Dyeworks ‘fully insured’ says mill’s former boss as jobs hang in balance

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THE jobs of the 24 employees of the Bridgehaugh Dyeworks hang in the balance.

As fire investigators sift through the wreckage of the huge 200ft factory, the workforce must wait for news of what happens next.

However, they received some assurances yesterday from Keith Hendrie, who built the plant in 1998 – and extended it two years ago – and who retired on April 29.

Mr Hendrie was close to tears as he surveyed the scene, having arrived at the site shortly after 7am.

“It’s utterly unbelievable ... I can’t really take it in,” he told The Wee Paper.

After a brief chat with factory manager Dave Lambert, Mr Hendrie was keen to console his former workforce, telling them that the property was “fully insured, including wages”, but that it would take a few days for things to be clarified.

He told them a loss adjuster would visit the site and the new owners had yet to consider the way forward.

Mr Lambert took over from Mr Hendrie on the day-to-day running of the factory just six weeks ago, but had been preparing for his leading role for the last six months.

Also in a state of shock, Mr Lambert told us: “I came up from Yorkshire and have been living in Selkirk and really enjoying the work.”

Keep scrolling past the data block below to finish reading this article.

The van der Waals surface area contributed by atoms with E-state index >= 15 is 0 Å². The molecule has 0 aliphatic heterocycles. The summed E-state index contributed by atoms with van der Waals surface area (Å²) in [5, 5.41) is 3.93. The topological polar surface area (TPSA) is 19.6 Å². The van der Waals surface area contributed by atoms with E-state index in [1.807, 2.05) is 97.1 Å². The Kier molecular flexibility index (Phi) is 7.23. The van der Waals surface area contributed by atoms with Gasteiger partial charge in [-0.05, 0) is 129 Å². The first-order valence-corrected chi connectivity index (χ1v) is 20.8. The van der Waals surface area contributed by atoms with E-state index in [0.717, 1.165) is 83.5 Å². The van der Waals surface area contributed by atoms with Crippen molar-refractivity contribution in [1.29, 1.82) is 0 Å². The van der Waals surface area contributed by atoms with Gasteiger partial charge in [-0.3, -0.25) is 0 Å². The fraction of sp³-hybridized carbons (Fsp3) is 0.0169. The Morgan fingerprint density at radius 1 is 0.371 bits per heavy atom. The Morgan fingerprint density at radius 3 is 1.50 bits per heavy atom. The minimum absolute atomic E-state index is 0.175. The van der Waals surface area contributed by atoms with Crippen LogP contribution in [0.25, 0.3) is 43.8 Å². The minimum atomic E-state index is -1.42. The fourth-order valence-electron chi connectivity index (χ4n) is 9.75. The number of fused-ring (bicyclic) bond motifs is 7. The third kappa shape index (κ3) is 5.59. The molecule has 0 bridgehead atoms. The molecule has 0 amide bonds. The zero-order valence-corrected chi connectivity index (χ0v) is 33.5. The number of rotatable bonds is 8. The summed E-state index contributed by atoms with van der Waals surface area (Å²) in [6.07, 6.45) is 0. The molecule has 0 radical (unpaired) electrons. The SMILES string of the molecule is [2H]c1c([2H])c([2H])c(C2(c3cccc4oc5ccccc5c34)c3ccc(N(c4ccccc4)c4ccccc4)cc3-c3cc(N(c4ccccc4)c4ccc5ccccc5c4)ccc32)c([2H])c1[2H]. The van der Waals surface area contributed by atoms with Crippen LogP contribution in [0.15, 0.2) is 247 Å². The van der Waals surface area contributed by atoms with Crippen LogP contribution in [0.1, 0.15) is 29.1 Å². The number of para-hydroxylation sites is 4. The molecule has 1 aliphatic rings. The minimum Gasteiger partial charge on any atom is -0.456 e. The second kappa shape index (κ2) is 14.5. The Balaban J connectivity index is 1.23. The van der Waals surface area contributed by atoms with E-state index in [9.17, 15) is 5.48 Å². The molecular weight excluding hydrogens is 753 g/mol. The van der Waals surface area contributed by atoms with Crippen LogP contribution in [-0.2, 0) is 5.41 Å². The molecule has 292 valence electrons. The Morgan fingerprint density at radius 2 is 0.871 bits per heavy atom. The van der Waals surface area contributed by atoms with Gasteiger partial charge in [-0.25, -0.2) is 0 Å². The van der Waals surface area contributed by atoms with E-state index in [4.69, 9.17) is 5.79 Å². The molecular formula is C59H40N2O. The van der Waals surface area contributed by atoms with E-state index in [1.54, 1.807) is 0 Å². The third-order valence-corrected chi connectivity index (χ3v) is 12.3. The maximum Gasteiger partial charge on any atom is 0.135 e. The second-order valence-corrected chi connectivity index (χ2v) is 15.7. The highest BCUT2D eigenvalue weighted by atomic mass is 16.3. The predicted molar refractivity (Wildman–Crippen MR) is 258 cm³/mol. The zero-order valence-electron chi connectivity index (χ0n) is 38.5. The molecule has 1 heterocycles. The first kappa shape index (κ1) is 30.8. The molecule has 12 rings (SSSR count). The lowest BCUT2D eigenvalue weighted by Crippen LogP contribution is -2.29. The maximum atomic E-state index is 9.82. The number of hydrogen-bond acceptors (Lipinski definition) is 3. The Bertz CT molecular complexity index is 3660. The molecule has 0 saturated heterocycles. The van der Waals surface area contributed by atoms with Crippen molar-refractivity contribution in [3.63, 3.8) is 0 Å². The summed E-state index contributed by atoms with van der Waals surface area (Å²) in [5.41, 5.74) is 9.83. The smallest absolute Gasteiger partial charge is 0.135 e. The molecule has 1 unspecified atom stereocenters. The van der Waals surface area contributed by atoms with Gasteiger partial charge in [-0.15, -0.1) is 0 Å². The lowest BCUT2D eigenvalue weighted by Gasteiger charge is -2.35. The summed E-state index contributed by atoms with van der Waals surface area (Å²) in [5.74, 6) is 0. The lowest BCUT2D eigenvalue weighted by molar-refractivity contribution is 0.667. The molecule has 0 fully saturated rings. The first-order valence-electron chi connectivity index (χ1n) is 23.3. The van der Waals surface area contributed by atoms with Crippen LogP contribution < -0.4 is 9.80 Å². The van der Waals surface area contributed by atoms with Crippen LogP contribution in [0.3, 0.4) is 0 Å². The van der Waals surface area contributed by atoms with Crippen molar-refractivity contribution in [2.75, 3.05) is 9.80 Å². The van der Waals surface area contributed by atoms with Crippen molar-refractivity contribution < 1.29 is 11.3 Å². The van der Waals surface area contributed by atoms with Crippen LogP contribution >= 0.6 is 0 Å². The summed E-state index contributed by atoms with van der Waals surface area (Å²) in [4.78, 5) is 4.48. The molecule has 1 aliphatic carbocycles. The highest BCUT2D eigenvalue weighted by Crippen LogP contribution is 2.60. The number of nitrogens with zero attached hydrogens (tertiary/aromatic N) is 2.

He revealed that Bridgehaugh Dyeworks Ltd now had four directors, representing shareholder interests of McNaughtons of Perth, Linton Tweeds in Carlisle and two Yorkshire-based yarn agents.

The process at Bridgehaugh, which specialises in package dyeing, is relatively simple.

Dry spindled yarn is delivered in boxes stored at the south side of the plant, packaged and transferred to the main section for dyeing.

It is then dried and warehoused before delivery at the river side of the site.

The firm has recently received a major order to dye yarn supplied by Robert Noble of Peebles which will be woven into upholstery fabric for trains in Russia.

Another key customer is Botany Weavers of Ireland which supplies upholsterly fabrics for aircraft.

Apart from the loss of stainless steel machinery, some of quite an old vintage, Mr Lambert was fearful yesterday that the firm’s precious colour library, where thousands of shades are stored on sheets of paper along with dyeing “recipes”, has been destroyed.

Although the cause of the fire remains a mystery, the buzz among the workforce yesterday was that it may have started in the drying section at the north end of the factory.

“We had a fire inside one of our RF Dryers about a year ago and that is where the yarn is dry and therefore more likely to catch fire,” said one employee who did not wish to be named.

“We managed to contain it and the fire service were called, but that is the only incident of a fire I can recall.”

If the factory is not rebuilt it will be a major blow to the Selkirk economy with jobs in that specific sector of the textile industry are hard to come by and the nearest comparable dyeworks is based at Langholm.